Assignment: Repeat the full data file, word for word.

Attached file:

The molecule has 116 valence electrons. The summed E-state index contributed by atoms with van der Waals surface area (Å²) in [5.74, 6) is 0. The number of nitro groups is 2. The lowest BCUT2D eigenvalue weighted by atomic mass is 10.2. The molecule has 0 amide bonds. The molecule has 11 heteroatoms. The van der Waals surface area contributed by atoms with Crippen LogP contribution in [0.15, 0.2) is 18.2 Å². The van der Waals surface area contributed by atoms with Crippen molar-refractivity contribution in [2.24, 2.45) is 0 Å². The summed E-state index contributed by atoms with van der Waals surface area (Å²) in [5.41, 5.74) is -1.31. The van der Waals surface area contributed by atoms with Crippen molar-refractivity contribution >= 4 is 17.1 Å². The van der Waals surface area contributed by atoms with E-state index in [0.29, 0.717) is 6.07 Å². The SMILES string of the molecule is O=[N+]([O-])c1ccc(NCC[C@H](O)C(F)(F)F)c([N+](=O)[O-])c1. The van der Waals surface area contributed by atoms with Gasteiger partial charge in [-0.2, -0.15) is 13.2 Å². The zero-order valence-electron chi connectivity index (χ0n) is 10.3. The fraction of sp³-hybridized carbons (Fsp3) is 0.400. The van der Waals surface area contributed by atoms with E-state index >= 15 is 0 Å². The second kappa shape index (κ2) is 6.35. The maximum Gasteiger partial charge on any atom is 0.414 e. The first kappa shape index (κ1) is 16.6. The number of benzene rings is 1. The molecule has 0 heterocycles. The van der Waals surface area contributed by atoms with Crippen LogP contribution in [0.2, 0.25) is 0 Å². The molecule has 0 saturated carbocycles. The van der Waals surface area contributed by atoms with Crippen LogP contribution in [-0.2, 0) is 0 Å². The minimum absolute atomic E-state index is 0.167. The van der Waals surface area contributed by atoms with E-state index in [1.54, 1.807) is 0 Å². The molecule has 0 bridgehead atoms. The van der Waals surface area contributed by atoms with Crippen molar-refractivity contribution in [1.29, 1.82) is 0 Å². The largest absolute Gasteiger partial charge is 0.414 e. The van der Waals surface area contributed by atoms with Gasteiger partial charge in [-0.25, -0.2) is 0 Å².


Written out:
The molecule has 116 valence electrons. The summed E-state index contributed by atoms with van der Waals surface area (Å²) in [5.74, 6) is 0. The number of nitro groups is 2. The lowest BCUT2D eigenvalue weighted by atomic mass is 10.2. The molecule has 0 amide bonds. The molecule has 11 heteroatoms. The van der Waals surface area contributed by atoms with Crippen LogP contribution in [0.15, 0.2) is 18.2 Å². The van der Waals surface area contributed by atoms with Crippen molar-refractivity contribution in [2.24, 2.45) is 0 Å². The summed E-state index contributed by atoms with van der Waals surface area (Å²) in [5.41, 5.74) is -1.31. The van der Waals surface area contributed by atoms with Crippen molar-refractivity contribution >= 4 is 17.1 Å². The van der Waals surface area contributed by atoms with E-state index in [0.29, 0.717) is 6.07 Å². The SMILES string of the molecule is O=[N+]([O-])c1ccc(NCC[C@H](O)C(F)(F)F)c([N+](=O)[O-])c1. The van der Waals surface area contributed by atoms with Gasteiger partial charge in [-0.2, -0.15) is 13.2 Å². The zero-order valence-electron chi connectivity index (χ0n) is 10.3. The fraction of sp³-hybridized carbons (Fsp3) is 0.400. The van der Waals surface area contributed by atoms with E-state index >= 15 is 0 Å². The second kappa shape index (κ2) is 6.35. The maximum Gasteiger partial charge on any atom is 0.414 e. The first kappa shape index (κ1) is 16.6. The number of benzene rings is 1. The molecule has 0 heterocycles. The van der Waals surface area contributed by atoms with Crippen LogP contribution in [0.2, 0.25) is 0 Å². The molecule has 0 saturated carbocycles. The van der Waals surface area contributed by atoms with Crippen LogP contribution in [-0.2, 0) is 0 Å². The minimum absolute atomic E-state index is 0.167. The van der Waals surface area contributed by atoms with E-state index in [1.54, 1.807) is 0 Å². The molecule has 0 bridgehead atoms. The van der Waals surface area contributed by atoms with Crippen molar-refractivity contribution in [1.29, 1.82) is 0 Å². The largest absolute Gasteiger partial charge is 0.414 e. The van der Waals surface area contributed by atoms with Gasteiger partial charge in [-0.25, -0.2) is 0 Å².